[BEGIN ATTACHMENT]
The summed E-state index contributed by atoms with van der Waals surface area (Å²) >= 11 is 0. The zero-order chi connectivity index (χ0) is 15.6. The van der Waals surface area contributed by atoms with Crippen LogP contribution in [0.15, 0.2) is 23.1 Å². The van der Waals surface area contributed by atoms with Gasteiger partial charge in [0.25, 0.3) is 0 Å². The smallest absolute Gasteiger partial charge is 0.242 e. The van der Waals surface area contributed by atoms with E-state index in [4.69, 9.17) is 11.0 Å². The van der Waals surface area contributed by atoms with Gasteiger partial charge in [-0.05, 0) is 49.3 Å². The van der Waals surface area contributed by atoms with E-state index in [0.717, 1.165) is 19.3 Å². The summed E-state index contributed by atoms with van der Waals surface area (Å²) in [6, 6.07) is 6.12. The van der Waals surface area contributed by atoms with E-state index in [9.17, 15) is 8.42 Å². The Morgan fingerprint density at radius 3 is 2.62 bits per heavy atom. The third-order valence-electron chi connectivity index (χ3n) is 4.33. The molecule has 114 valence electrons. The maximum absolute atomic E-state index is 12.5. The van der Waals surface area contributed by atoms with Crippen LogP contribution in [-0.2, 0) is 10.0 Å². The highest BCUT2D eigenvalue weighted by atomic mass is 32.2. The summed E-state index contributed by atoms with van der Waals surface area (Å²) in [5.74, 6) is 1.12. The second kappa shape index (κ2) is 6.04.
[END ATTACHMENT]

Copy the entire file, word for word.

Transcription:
The summed E-state index contributed by atoms with van der Waals surface area (Å²) >= 11 is 0. The zero-order chi connectivity index (χ0) is 15.6. The van der Waals surface area contributed by atoms with Crippen LogP contribution in [0.15, 0.2) is 23.1 Å². The van der Waals surface area contributed by atoms with Gasteiger partial charge in [0.25, 0.3) is 0 Å². The smallest absolute Gasteiger partial charge is 0.242 e. The van der Waals surface area contributed by atoms with E-state index in [4.69, 9.17) is 11.0 Å². The van der Waals surface area contributed by atoms with Gasteiger partial charge in [-0.05, 0) is 49.3 Å². The van der Waals surface area contributed by atoms with E-state index in [0.717, 1.165) is 19.3 Å². The summed E-state index contributed by atoms with van der Waals surface area (Å²) in [6, 6.07) is 6.12. The van der Waals surface area contributed by atoms with E-state index in [9.17, 15) is 8.42 Å². The Morgan fingerprint density at radius 3 is 2.62 bits per heavy atom. The third-order valence-electron chi connectivity index (χ3n) is 4.33. The molecule has 114 valence electrons. The maximum absolute atomic E-state index is 12.5. The van der Waals surface area contributed by atoms with Crippen LogP contribution in [-0.2, 0) is 10.0 Å². The highest BCUT2D eigenvalue weighted by atomic mass is 32.2. The summed E-state index contributed by atoms with van der Waals surface area (Å²) in [5.74, 6) is 1.12. The second kappa shape index (κ2) is 6.04.